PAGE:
13. Right on! Thanks Shannon for encouraging the idea of being true to oneself and doing what makes one happy. I have been called “boring” several times throughout my life and have found that the times when I didn’t listen to those people’s opinion, but ignored them and continued what I was doing, that’s when I’ve felt most at peace with myself.

    There is an overwhelming sentiment in society that calls for us (women specially) to be scandalous, attention-seeking (in a negative way) and overly sexualized, and I strongly believe that to go along with society is to sell ourselves short.

    It’s refreshing to read your blog and be inspired by your message of ‘uniqueness’, tapping into one’s personal power and believing in possibility. Thanks for providing an inspiring haven for all of us who have decided to ‘choose ourselves’.


  14. I really cannot thank you enough for your blog posts, how much they’ve helped me reach my potential. I’m feeling very stressed and unproductive lately–mainly because I’m juggling too many glass balls and watching them each shatter when I drop them–and after reading this, I know that I am proud to be “boring” and know the importance of a good night’s sleep.

  15. You are not boring at all,I can’t get enough of your posts,every time I learn something and take it with me.. I think it is better to have more inside then you can show,then look promising and interesting ,attract people only to disappoint …I was called boring at my 20th,now all my friends asking me how do I manage to look so young at 35? Well,I don’t drink,I go to sleep at 11 ,I am trying to eat healthy ,raising 3 beautiful kids ,I have guts to tel no to a lot of stuff I can’t afford both physically and financially …I admire you and thank you for sharing with others your awesome beautiful ideas and thoughts

  16. So very thankful for this blog. I’m working towards being my authentic, boring self at 50! With a French flair of course!

  17. No, Its really not ok to being bored. Enjoy each and every moment of your life by doing some crazy and funny things. Great blog thanks for sharing.

  18. Hi, I’m in high school and I don’t know why, but I’m being called boring….one person even goes so far as to call me ‘grandma’, I’m not lazy, I don’t ramble on about scientific facts , I don’t think I’m different from any teenage girl my age,.,and it hurts so much to be called a grandma and to be laughed at and I feel if this is how one person feels then maybe everyone else think so too….thank you for this post, it’s made me feel better, I can’t be someone I’m not, and while I’m frustrated and sad bcus I don’t see what’s so bad about me that I’m labelled like this, I am who I am, perceptions are not always the reality…thank you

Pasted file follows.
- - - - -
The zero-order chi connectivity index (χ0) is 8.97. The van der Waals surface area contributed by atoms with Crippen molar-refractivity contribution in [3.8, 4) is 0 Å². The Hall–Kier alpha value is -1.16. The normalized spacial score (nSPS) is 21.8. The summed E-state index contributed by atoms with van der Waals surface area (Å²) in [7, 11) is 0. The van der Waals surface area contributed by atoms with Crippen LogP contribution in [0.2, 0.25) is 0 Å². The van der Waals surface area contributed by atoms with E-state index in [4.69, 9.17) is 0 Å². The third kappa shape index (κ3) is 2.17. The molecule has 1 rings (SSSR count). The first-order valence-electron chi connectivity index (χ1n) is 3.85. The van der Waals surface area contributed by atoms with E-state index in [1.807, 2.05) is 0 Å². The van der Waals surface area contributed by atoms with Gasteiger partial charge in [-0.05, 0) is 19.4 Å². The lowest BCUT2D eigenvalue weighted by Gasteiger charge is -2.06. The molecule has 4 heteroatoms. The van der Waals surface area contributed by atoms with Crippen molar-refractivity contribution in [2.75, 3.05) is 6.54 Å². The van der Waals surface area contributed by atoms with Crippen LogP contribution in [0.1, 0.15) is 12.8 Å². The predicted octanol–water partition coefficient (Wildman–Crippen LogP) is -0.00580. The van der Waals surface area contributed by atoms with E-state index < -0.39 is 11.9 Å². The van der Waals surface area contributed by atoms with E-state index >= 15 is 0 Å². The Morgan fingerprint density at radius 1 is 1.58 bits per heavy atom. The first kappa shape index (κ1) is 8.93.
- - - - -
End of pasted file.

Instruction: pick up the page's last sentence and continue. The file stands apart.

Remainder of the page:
19. No one has ever called me boring, that’s for sure. I’m always to work early, I am a doting and over protective parent, I’m a community volunteer, I’m a loyal wife, and I pay my bills/have no debt. So I can check the responsibility box. But I am so fired up about being alive despite the fact that I’m almost 40! I want to try everything, meet everyone. learn all I can, go everywhere. It has often been brought to my attention that this is an unusual way to feel at my age. That’s so sad. Even at work, I’m asking a boss/co-worker to show me new things or chatting with customers or reading up on what there is do locally, to share with patrons. I have a lot of enthusiasm and curiosity about the daily happenings of my boring life. If you find yourself just going through the motions too often, panic. Do something that fires you up, try to get the most out of every situation. If that doesn’t help, maybe get your thyroid checked. Thanks for sharing an interesting topic! It’s not one we here often!

    1. Mary, I absolutely LOVE your energy! Curiosity is key to living well no matter what our age, and it is clear you have this mastered. Keep reveling in your life and in this world that is truly fascinating, so long as we choose to remain curious. Thank you very much for your commend. xoxo

  20. I absolutely love the spot-on way you captured what it’s like being on the inside of a seemingly boring exterior. A quiet, intense focus is so active and so electric. It’s invisible to the naked eye.

    Keep up the amazing work, Shannon! Thank you!